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The chink in Oyo’s armour

The minimum revenue guarantee that was supposed to be a bait to bring hotels on-board has become the primary factor for hotels to stay with Oyo

Jul 18, 2019 by Moulishree Srivastava
The chink in Oyo’s armour

Down the narrow lanes of Amarjyothi Layout in Domlur, a commercial district in Bengaluru, two out of three Oyos are now branded as FabHotels, its rival.

Last month, over 60 hotels in Kochi in Kerala boycotted Oyo for pushing discounts offered to customers onto them. It couldn’t be known how many of its 10,000-odd hotels in India have severed their ties with Oyo, but the company spokesperson told The Passage it has “99% hotel retention rate” and it “purges 0.5 % assets due to its unrelenting focus on customer experience.”

What’s interesting, more than the numbers, is the reason why hotels are ditching the long-standing partnership. A hotelier explained in three words — “Oyo is stupid.”

Then came a barrage of reasons — issues with pricing due to excessive discounting, delayed payments and a cutback on the minimum revenue guarantee under which Oyo promises to offer fixed money to its hotel partners irrespective of their actual business. Oyo makes money from the 20-22% commission it charges on over and above the revenue generated apart from the guaranteed revenue.

The third Oyo in Domlur, housed in a residential building of sorts, claims to enjoy a good occupancy rate. Managed primarily by the hotel owner, it has seen consistent and even increasing payouts under the minimum revenue guarantee. It is to be noted here that high occupancy driven by deeply discounted rates doesn’t necessarily translate into higher revenue for hoteliers.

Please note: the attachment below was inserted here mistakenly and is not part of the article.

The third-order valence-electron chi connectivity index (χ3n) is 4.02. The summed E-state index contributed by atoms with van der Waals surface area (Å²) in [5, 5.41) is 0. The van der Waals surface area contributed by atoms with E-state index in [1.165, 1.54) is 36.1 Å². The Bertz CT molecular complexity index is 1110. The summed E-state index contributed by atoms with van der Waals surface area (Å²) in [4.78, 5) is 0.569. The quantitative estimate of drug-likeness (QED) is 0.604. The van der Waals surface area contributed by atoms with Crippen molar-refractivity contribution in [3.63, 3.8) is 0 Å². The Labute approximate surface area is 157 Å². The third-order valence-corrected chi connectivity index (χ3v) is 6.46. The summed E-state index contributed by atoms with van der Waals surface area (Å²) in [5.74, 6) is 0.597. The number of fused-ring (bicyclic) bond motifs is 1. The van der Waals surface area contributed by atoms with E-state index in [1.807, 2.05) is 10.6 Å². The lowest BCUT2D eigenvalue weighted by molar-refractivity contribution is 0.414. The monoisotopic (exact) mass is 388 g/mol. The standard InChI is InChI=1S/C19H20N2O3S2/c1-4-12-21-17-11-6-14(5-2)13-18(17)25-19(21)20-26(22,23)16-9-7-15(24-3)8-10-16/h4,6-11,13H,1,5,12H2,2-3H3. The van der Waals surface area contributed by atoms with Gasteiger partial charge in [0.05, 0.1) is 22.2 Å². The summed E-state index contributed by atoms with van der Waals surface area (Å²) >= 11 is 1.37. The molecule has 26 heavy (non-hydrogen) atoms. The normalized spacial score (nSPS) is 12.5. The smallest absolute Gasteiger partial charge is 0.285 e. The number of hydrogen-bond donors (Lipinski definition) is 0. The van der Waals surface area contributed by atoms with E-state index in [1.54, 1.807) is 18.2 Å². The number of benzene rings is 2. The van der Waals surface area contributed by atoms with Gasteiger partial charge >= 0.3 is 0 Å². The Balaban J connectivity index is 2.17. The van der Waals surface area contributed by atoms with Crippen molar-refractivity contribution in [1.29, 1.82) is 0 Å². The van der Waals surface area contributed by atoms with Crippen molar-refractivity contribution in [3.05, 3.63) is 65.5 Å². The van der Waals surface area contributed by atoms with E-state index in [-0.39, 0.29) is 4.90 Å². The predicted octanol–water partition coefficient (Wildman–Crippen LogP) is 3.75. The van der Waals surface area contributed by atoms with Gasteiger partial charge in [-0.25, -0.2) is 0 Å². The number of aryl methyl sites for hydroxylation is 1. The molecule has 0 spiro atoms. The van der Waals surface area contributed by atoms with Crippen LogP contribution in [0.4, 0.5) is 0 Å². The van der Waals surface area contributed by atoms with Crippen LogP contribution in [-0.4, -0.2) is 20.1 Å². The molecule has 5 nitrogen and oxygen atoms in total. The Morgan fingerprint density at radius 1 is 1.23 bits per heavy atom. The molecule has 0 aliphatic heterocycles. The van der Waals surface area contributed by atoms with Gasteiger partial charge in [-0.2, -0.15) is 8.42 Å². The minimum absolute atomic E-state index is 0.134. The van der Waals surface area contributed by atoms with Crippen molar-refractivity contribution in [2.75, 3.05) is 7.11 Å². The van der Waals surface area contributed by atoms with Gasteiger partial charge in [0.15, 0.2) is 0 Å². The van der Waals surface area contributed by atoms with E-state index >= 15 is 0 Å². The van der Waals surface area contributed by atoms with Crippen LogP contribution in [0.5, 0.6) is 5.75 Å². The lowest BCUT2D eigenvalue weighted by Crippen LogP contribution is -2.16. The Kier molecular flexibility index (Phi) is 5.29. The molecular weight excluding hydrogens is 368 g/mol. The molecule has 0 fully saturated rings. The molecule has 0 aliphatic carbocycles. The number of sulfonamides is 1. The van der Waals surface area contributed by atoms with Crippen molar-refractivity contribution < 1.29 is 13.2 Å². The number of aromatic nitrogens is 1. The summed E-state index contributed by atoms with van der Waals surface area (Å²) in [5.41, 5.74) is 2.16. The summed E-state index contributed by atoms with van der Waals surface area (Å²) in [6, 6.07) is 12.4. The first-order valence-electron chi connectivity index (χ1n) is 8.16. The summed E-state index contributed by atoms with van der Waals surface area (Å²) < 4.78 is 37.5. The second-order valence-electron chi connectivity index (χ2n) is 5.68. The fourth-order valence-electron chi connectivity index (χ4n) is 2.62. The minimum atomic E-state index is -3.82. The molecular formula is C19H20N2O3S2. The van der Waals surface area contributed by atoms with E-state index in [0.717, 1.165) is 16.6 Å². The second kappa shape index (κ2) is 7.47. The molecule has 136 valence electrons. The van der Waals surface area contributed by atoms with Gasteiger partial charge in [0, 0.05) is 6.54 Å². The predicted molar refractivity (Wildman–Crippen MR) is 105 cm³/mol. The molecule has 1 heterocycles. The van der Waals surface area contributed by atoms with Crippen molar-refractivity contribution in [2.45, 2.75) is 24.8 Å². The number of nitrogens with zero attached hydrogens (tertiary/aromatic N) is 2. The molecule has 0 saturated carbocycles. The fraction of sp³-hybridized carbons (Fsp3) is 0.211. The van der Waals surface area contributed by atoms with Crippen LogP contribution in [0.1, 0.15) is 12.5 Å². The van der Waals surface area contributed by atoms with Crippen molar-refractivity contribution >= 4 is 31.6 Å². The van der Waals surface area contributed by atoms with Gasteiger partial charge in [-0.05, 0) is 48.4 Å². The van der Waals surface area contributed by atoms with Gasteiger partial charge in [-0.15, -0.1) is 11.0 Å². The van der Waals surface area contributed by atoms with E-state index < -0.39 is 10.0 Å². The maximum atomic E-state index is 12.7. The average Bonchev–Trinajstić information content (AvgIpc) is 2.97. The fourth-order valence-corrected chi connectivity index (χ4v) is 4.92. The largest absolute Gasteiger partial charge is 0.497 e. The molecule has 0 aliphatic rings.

Either way, it's a sticky situation for Oyo. If the five-year-old hospitality company doesn’t pay minimum revenue to hotels, it risks losing them to competitors. But to cut losses and earn revenue, it has to do away with the model.

The minimum revenue guarantee was supposed to be a bait to bring hotels on-board. It seems to have become the primary factor for hotels to stay with Oyo, especially those which are incurring losses. The developments now reveal the shaky foundation on which Oyo has built its empire.

The minimum revenue guarantee conundrum

In the race to have maximum number of properties on board, Oyo has partnered with hotels without performing due diligence.

An industry insider who did not wish to be named said, “Oyo has blindly on-boarded hotels of very poor quality just in the madness of having huge number of properties. The only way for you to sell these properties is by discounting them deeply.”

“Since there is only so much demand in the market, just aggregating hundreds of thousands of hotels, will not grow demand.”

When the scale reaches a point where the supply side starts outstripping the natural demand available in the market, hotels start seeing loss of occupancy.

“Since Oyo has tens and hundreds of hotels in every area, the same demand is being cannibalised across the board,” he said.

To generate more demand, Oyo is giving deep discounts. For instance, a room that used to sell at Rs 2,000 earlier is offered at under Rs 1,000. Given the discounted rates, many hotels saw a clientele shift.

“Due to low prices, about 40% of Oyo’s demand are from couples who come in for a few hours,” the source explained. “A lot of these hotels that earlier depended on corporate clients have to now deal with college kids. It is not just an economic loss, where their profitability worsens, it’s also a reputation loss. Because corporate travellers are not looking for discounts, but the quality.”